Uncompassionate Views of History: The Ongoing Debate Surrounding Radnor’s Mascot

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Uncompassionate Views of History: The Ongoing Debate Surrounding Radnor’s Mascot

Kansas City Chiefs fans celebrate with the tomahawk chop during the fourth quarter of an NFL football game against the St. Louis Rams in St. Louis (December 19, 2010)

Kansas City Chiefs fans celebrate with the tomahawk chop during the fourth quarter of an NFL football game against the St. Louis Rams in St. Louis (December 19, 2010)

Kansas City Chiefs fans celebrate with the tomahawk chop during the fourth quarter of an NFL football game against the St. Louis Rams in St. Louis (December 19, 2010)

Kansas City Chiefs fans celebrate with the tomahawk chop during the fourth quarter of an NFL football game against the St. Louis Rams in St. Louis (December 19, 2010)

Sarah Tachau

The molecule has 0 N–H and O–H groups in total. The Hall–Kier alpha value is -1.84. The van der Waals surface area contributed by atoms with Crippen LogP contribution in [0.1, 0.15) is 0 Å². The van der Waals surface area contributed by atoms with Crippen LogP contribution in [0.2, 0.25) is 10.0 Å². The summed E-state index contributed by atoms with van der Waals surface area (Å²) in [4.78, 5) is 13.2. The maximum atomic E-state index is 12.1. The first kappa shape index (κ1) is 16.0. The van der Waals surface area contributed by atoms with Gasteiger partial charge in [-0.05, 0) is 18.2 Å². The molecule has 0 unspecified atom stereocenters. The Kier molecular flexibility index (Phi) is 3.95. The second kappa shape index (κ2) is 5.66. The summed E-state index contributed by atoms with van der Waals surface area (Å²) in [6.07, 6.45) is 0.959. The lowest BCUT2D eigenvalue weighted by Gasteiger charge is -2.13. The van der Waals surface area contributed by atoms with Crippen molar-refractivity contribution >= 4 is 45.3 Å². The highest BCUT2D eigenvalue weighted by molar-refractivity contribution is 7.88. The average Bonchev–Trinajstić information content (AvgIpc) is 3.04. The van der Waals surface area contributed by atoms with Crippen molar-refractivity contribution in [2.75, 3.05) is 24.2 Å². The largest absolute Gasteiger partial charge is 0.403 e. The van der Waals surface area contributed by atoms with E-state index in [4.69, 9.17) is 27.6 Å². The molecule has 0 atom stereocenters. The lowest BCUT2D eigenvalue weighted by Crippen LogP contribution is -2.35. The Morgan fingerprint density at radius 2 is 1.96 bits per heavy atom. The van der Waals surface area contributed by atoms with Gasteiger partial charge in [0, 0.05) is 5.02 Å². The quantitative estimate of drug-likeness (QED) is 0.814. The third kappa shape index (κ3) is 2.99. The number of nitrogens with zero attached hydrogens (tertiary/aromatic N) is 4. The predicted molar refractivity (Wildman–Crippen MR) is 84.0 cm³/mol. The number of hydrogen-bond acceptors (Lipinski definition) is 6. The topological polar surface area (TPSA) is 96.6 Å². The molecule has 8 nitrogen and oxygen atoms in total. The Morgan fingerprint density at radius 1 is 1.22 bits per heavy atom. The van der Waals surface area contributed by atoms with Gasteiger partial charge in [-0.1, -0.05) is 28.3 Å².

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“We stopped letting it be about the students and doing what’s right. And people can be mad about the process and people can be mad about losing whatever it is they think they’re losing. But the people who are directly impacted have spoken and we chose not to listen to them.” These blatant words were spoken by Killingly Board of Education member Hoween Flexer in this Connecticut School Board’s decision to reinstate their Redmen mascot, despite changing it to the Redhawks just a year prior. Numerous students and teachers acted to get Killingly High School’s mascot changed to a less offensive term; however, once the name change occurred many community members and alumni were aggravated, feeling as if the “Redmen” carried a sense of tradition and nostalgia. This issue is not uncommon: in the past year schools all over the nation have been altering their mascots’ names to no longer represent Native Americans through an oblivious lense. The reinstatement of the previous title, reversing a morally good action, is rare. One would like to believe that in the future, America will become more racially sensitive. Issues such as Killingly’s reversed mascot change say otherwise.